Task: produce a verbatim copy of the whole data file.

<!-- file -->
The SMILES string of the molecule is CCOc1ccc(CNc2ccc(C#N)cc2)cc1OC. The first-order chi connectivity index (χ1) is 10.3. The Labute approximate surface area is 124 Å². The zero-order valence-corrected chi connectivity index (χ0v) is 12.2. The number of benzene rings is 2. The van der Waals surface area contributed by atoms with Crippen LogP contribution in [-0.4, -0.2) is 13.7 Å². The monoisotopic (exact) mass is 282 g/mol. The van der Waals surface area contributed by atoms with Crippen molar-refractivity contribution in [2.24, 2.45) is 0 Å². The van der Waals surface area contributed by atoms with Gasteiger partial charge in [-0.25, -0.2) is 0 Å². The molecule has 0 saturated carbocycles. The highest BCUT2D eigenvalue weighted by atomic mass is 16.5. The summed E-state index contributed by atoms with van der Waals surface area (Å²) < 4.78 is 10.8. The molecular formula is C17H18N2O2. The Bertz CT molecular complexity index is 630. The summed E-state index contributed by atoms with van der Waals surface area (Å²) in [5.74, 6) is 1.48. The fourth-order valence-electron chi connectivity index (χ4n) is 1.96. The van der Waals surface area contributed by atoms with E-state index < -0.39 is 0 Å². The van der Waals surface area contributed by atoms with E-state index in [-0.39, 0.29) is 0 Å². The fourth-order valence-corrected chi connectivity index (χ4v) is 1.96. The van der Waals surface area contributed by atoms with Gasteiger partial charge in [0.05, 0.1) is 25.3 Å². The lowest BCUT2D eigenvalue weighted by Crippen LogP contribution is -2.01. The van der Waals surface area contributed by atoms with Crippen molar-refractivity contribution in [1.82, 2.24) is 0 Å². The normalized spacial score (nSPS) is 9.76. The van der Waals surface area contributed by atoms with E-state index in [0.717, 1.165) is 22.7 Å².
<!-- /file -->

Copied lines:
The SMILES string of the molecule is CCOc1ccc(CNc2ccc(C#N)cc2)cc1OC. The first-order chi connectivity index (χ1) is 10.3. The Labute approximate surface area is 124 Å². The zero-order valence-corrected chi connectivity index (χ0v) is 12.2. The number of benzene rings is 2. The van der Waals surface area contributed by atoms with Crippen LogP contribution in [-0.4, -0.2) is 13.7 Å². The monoisotopic (exact) mass is 282 g/mol. The van der Waals surface area contributed by atoms with Crippen molar-refractivity contribution in [2.24, 2.45) is 0 Å². The van der Waals surface area contributed by atoms with Gasteiger partial charge in [-0.25, -0.2) is 0 Å². The molecule has 0 saturated carbocycles. The highest BCUT2D eigenvalue weighted by atomic mass is 16.5. The summed E-state index contributed by atoms with van der Waals surface area (Å²) < 4.78 is 10.8. The molecular formula is C17H18N2O2. The Bertz CT molecular complexity index is 630. The summed E-state index contributed by atoms with van der Waals surface area (Å²) in [5.74, 6) is 1.48. The fourth-order valence-electron chi connectivity index (χ4n) is 1.96. The van der Waals surface area contributed by atoms with E-state index < -0.39 is 0 Å². The van der Waals surface area contributed by atoms with E-state index in [-0.39, 0.29) is 0 Å². The fourth-order valence-corrected chi connectivity index (χ4v) is 1.96. The van der Waals surface area contributed by atoms with Gasteiger partial charge in [0.05, 0.1) is 25.3 Å². The lowest BCUT2D eigenvalue weighted by Crippen LogP contribution is -2.01. The van der Waals surface area contributed by atoms with Crippen molar-refractivity contribution in [1.82, 2.24) is 0 Å². The normalized spacial score (nSPS) is 9.76. The van der Waals surface area contributed by atoms with E-state index in [0.717, 1.165) is 22.7 Å².